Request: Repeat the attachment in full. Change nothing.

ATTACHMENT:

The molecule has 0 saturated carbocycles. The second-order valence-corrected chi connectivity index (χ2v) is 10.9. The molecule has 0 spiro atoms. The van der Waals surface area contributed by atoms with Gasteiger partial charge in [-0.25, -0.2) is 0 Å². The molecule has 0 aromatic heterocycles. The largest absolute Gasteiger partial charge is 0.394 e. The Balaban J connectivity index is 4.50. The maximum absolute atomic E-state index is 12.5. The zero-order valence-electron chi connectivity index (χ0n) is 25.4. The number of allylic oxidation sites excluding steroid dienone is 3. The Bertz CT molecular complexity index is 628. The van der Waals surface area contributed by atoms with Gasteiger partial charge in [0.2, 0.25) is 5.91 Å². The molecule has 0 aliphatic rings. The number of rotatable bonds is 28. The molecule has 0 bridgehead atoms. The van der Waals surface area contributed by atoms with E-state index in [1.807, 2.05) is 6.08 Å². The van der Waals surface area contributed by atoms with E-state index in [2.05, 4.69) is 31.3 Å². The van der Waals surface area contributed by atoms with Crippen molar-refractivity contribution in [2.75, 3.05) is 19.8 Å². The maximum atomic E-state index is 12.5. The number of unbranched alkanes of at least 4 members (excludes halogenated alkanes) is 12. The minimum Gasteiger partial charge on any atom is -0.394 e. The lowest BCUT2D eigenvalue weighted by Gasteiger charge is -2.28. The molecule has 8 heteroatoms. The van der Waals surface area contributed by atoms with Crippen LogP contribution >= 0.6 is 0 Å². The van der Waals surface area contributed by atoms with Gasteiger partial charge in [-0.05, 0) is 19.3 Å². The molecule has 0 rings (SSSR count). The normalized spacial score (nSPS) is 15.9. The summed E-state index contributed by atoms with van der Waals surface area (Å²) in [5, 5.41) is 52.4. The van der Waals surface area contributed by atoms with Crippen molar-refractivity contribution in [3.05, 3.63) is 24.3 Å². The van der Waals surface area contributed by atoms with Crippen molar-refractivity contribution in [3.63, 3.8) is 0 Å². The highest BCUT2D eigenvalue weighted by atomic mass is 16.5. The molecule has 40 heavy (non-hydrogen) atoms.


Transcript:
The molecule has 0 saturated carbocycles. The second-order valence-corrected chi connectivity index (χ2v) is 10.9. The molecule has 0 spiro atoms. The van der Waals surface area contributed by atoms with Gasteiger partial charge in [-0.25, -0.2) is 0 Å². The molecule has 0 aromatic heterocycles. The largest absolute Gasteiger partial charge is 0.394 e. The Balaban J connectivity index is 4.50. The maximum absolute atomic E-state index is 12.5. The zero-order valence-electron chi connectivity index (χ0n) is 25.4. The number of allylic oxidation sites excluding steroid dienone is 3. The Bertz CT molecular complexity index is 628. The van der Waals surface area contributed by atoms with Gasteiger partial charge in [0.2, 0.25) is 5.91 Å². The molecule has 0 aliphatic rings. The number of rotatable bonds is 28. The molecule has 0 bridgehead atoms. The van der Waals surface area contributed by atoms with E-state index in [1.807, 2.05) is 6.08 Å². The van der Waals surface area contributed by atoms with E-state index in [2.05, 4.69) is 31.3 Å². The van der Waals surface area contributed by atoms with Crippen molar-refractivity contribution in [2.75, 3.05) is 19.8 Å². The maximum atomic E-state index is 12.5. The number of unbranched alkanes of at least 4 members (excludes halogenated alkanes) is 12. The minimum Gasteiger partial charge on any atom is -0.394 e. The lowest BCUT2D eigenvalue weighted by Gasteiger charge is -2.28. The molecule has 8 heteroatoms. The van der Waals surface area contributed by atoms with Crippen LogP contribution >= 0.6 is 0 Å². The van der Waals surface area contributed by atoms with Gasteiger partial charge in [-0.05, 0) is 19.3 Å². The molecule has 0 rings (SSSR count). The normalized spacial score (nSPS) is 15.9. The summed E-state index contributed by atoms with van der Waals surface area (Å²) in [5, 5.41) is 52.4. The van der Waals surface area contributed by atoms with Crippen molar-refractivity contribution in [3.05, 3.63) is 24.3 Å². The van der Waals surface area contributed by atoms with Crippen molar-refractivity contribution in [3.63, 3.8) is 0 Å². The highest BCUT2D eigenvalue weighted by atomic mass is 16.5. The molecule has 40 heavy (non-hydrogen) atoms.